Chapter 9: Developing Regional Financial Markets – the Case of East Asia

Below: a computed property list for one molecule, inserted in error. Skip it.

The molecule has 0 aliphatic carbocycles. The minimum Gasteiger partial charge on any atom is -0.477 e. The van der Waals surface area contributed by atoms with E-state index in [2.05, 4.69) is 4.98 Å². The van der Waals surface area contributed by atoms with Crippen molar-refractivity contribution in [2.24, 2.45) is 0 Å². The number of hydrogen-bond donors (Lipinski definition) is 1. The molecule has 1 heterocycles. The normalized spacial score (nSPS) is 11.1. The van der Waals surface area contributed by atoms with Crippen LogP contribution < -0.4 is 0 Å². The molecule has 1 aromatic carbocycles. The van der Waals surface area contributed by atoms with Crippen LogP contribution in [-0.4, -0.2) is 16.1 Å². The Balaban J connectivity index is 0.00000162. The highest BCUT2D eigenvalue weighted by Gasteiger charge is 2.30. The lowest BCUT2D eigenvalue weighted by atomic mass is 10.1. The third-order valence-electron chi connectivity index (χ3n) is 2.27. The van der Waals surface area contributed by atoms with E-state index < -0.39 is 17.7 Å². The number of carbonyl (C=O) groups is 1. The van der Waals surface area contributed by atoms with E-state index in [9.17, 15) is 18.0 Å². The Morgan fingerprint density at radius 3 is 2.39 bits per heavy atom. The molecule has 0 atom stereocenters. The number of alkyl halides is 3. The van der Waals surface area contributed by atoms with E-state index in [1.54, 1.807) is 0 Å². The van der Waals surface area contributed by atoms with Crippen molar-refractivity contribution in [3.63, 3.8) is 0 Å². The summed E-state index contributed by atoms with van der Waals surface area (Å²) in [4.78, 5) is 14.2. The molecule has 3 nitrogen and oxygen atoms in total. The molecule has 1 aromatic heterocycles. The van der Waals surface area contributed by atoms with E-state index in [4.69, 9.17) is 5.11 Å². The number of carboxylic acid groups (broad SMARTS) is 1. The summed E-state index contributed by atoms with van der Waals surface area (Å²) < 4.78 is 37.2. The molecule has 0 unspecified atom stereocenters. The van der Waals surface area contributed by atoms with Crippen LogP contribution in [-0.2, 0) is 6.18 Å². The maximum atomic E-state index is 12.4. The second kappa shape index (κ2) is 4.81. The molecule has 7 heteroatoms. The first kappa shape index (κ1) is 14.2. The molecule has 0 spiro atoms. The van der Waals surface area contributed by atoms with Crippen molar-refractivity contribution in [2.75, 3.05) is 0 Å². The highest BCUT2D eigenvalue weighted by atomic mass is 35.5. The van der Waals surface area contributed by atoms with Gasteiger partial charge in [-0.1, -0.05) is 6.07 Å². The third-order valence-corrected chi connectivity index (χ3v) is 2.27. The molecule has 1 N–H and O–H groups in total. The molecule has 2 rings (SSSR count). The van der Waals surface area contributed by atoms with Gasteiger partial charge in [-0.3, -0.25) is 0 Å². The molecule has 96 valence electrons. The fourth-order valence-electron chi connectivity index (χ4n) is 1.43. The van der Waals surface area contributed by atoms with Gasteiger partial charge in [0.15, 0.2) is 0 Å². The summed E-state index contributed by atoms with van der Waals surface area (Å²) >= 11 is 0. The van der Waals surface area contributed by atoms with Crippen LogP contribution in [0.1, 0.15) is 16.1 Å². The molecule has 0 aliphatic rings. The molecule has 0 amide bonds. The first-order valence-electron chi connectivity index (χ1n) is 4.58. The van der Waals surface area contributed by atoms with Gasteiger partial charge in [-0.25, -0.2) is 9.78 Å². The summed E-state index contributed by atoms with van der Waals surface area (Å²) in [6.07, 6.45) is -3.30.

Michael Pomerleano 9.1 INTRODUCTION In the late 1990s, the Asian crisis was a stark reminder of what happens when banking systems are weak. While the crisis had numerous causes, a major one was short-term capital flows, which contributed to currency and duration mismatches on the balance sheet of the banking and corporate sectors. Clearly the bank-centric financial systems in Indonesia, Korea and Thailand paid a very high price: Indonesia’s crisis in 1997–98 was one of the costliest in the world, and more than 50 per cent of gross domestic product (GDP) was spent to bail out the banking sector, and the collapse of the financial sector severely restricted growth. As is well known, the crisis was associated with major macroeconomic disruptions, including sharp increases in interest rates, large currency depreciations, output collapses and lasting declines in the supply of credit. As a result of this experience, the policy community accords far greater importance to sound financial integration in economic development. According to a recent study from the International Monetary Fund (IMF 2007), financial globalization has increased dramatically over the past three decades, bringing numerous theoretical benefits. This trend has been particularly pronounced in advanced economies and more moderate in developing countries. The empirical benefits are evident in countries with well-developed domestic financial systems. However, the process of integration is nuanced, depending heavily on the existence of a strong financial sector and sound prudential policies. In light of the Asian crisis, it is not surprising to find that countries with...
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